Volume 48, Issue 1 - January 2013
Burk noted that according to the BLS, fatal work injuries were higher for workers 20 to 24 years old, with deaths rising 18 percent in 2011 to 288 from 245 in 2010.
Burk advised supervisors to play an active role in developing healthy working habits early on in the young workers’ careers by correcting the mistakes through observation. Another factor that can decrease workplace safety is a lack of communication, said Burk. It can be intimidating for young workers to walk into a new company, and they may be embarrassed to ask questions. Burk recommends supervisors encourage employees to speak up and create a line of communication.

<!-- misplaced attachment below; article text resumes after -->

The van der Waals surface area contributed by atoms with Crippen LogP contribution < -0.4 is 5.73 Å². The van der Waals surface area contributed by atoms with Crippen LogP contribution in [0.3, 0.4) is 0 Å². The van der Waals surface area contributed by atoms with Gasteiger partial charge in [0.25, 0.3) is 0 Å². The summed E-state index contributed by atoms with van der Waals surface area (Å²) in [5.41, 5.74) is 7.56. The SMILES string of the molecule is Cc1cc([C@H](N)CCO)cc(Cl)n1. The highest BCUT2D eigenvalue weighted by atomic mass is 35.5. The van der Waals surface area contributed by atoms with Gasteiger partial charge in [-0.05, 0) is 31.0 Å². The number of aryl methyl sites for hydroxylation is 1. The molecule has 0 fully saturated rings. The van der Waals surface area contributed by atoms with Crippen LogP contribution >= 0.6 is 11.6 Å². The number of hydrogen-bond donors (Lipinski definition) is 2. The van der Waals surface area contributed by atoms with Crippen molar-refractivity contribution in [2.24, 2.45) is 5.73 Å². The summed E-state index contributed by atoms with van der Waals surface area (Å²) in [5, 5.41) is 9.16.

He also suggested assigning experienced employees as mentors for younger workers, rather than just relying on supervisors to answer questions. He also explained that foreign-born workers have an increased risk of fatality in the shop environment.
Burk cites cultural barriers as well as low levels of education,
social capital and limited English as factors that can affect foreign-born
employees’ understanding of jobs and their safety risks. Burk encourages
supervisors to assign bilingual employees with experience as mentors to